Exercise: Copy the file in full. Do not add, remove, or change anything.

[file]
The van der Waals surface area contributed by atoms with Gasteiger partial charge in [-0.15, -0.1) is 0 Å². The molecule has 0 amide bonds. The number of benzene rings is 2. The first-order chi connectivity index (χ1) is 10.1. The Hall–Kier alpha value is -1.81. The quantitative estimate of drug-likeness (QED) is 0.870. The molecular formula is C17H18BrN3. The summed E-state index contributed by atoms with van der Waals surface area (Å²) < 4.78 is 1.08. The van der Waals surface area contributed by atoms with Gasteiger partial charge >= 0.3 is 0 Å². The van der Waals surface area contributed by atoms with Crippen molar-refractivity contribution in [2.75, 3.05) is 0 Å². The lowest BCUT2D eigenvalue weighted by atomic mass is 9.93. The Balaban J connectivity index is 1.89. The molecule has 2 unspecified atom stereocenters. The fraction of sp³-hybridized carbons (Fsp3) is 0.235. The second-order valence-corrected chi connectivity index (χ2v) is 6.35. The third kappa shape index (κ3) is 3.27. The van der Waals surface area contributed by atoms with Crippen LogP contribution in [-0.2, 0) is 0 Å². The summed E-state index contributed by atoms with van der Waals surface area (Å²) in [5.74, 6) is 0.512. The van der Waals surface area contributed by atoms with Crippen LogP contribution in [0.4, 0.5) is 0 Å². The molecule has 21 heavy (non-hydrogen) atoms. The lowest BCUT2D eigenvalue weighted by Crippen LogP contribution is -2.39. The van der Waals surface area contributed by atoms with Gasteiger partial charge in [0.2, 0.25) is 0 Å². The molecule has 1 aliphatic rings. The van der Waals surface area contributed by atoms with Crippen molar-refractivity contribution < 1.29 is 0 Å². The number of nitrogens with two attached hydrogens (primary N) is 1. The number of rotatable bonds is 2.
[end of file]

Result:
The van der Waals surface area contributed by atoms with Gasteiger partial charge in [-0.15, -0.1) is 0 Å². The molecule has 0 amide bonds. The number of benzene rings is 2. The first-order chi connectivity index (χ1) is 10.1. The Hall–Kier alpha value is -1.81. The quantitative estimate of drug-likeness (QED) is 0.870. The molecular formula is C17H18BrN3. The summed E-state index contributed by atoms with van der Waals surface area (Å²) < 4.78 is 1.08. The van der Waals surface area contributed by atoms with Gasteiger partial charge >= 0.3 is 0 Å². The van der Waals surface area contributed by atoms with Crippen molar-refractivity contribution in [2.75, 3.05) is 0 Å². The lowest BCUT2D eigenvalue weighted by atomic mass is 9.93. The Balaban J connectivity index is 1.89. The molecule has 2 unspecified atom stereocenters. The fraction of sp³-hybridized carbons (Fsp3) is 0.235. The second-order valence-corrected chi connectivity index (χ2v) is 6.35. The third kappa shape index (κ3) is 3.27. The van der Waals surface area contributed by atoms with Crippen LogP contribution in [-0.2, 0) is 0 Å². The summed E-state index contributed by atoms with van der Waals surface area (Å²) in [5.74, 6) is 0.512. The van der Waals surface area contributed by atoms with Crippen LogP contribution in [0.4, 0.5) is 0 Å². The molecule has 21 heavy (non-hydrogen) atoms. The lowest BCUT2D eigenvalue weighted by Crippen LogP contribution is -2.39. The van der Waals surface area contributed by atoms with Gasteiger partial charge in [0.2, 0.25) is 0 Å². The molecule has 1 aliphatic rings. The van der Waals surface area contributed by atoms with Crippen molar-refractivity contribution < 1.29 is 0 Å². The number of nitrogens with two attached hydrogens (primary N) is 1. The number of rotatable bonds is 2.